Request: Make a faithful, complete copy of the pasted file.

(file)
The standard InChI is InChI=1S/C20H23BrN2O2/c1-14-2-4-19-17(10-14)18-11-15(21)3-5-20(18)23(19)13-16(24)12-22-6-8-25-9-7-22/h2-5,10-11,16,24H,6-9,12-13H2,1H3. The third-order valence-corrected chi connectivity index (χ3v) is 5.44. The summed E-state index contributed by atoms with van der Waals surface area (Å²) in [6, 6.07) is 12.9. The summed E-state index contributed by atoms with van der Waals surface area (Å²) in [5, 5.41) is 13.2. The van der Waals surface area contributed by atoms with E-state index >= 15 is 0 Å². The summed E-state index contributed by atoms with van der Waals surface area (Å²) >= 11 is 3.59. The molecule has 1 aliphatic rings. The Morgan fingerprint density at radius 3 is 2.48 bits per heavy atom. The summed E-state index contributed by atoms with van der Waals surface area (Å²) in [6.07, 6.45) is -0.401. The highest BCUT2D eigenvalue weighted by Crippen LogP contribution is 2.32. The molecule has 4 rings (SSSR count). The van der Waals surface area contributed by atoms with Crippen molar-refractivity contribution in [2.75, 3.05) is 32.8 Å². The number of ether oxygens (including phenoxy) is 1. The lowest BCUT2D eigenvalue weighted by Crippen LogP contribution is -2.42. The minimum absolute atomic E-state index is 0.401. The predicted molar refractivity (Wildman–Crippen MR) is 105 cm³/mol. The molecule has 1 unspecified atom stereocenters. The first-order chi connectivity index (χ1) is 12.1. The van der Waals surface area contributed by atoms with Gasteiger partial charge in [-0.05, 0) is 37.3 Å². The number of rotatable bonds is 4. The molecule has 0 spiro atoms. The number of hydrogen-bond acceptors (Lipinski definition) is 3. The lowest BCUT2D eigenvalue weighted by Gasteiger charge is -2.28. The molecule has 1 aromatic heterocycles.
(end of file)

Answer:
The standard InChI is InChI=1S/C20H23BrN2O2/c1-14-2-4-19-17(10-14)18-11-15(21)3-5-20(18)23(19)13-16(24)12-22-6-8-25-9-7-22/h2-5,10-11,16,24H,6-9,12-13H2,1H3. The third-order valence-corrected chi connectivity index (χ3v) is 5.44. The summed E-state index contributed by atoms with van der Waals surface area (Å²) in [6, 6.07) is 12.9. The summed E-state index contributed by atoms with van der Waals surface area (Å²) in [5, 5.41) is 13.2. The van der Waals surface area contributed by atoms with E-state index >= 15 is 0 Å². The summed E-state index contributed by atoms with van der Waals surface area (Å²) >= 11 is 3.59. The molecule has 1 aliphatic rings. The Morgan fingerprint density at radius 3 is 2.48 bits per heavy atom. The summed E-state index contributed by atoms with van der Waals surface area (Å²) in [6.07, 6.45) is -0.401. The highest BCUT2D eigenvalue weighted by Crippen LogP contribution is 2.32. The molecule has 4 rings (SSSR count). The van der Waals surface area contributed by atoms with Crippen molar-refractivity contribution in [2.75, 3.05) is 32.8 Å². The number of ether oxygens (including phenoxy) is 1. The lowest BCUT2D eigenvalue weighted by Crippen LogP contribution is -2.42. The minimum absolute atomic E-state index is 0.401. The predicted molar refractivity (Wildman–Crippen MR) is 105 cm³/mol. The molecule has 1 unspecified atom stereocenters. The first-order chi connectivity index (χ1) is 12.1. The van der Waals surface area contributed by atoms with Gasteiger partial charge in [-0.05, 0) is 37.3 Å². The number of rotatable bonds is 4. The molecule has 0 spiro atoms. The number of hydrogen-bond acceptors (Lipinski definition) is 3. The lowest BCUT2D eigenvalue weighted by Gasteiger charge is -2.28. The molecule has 1 aromatic heterocycles.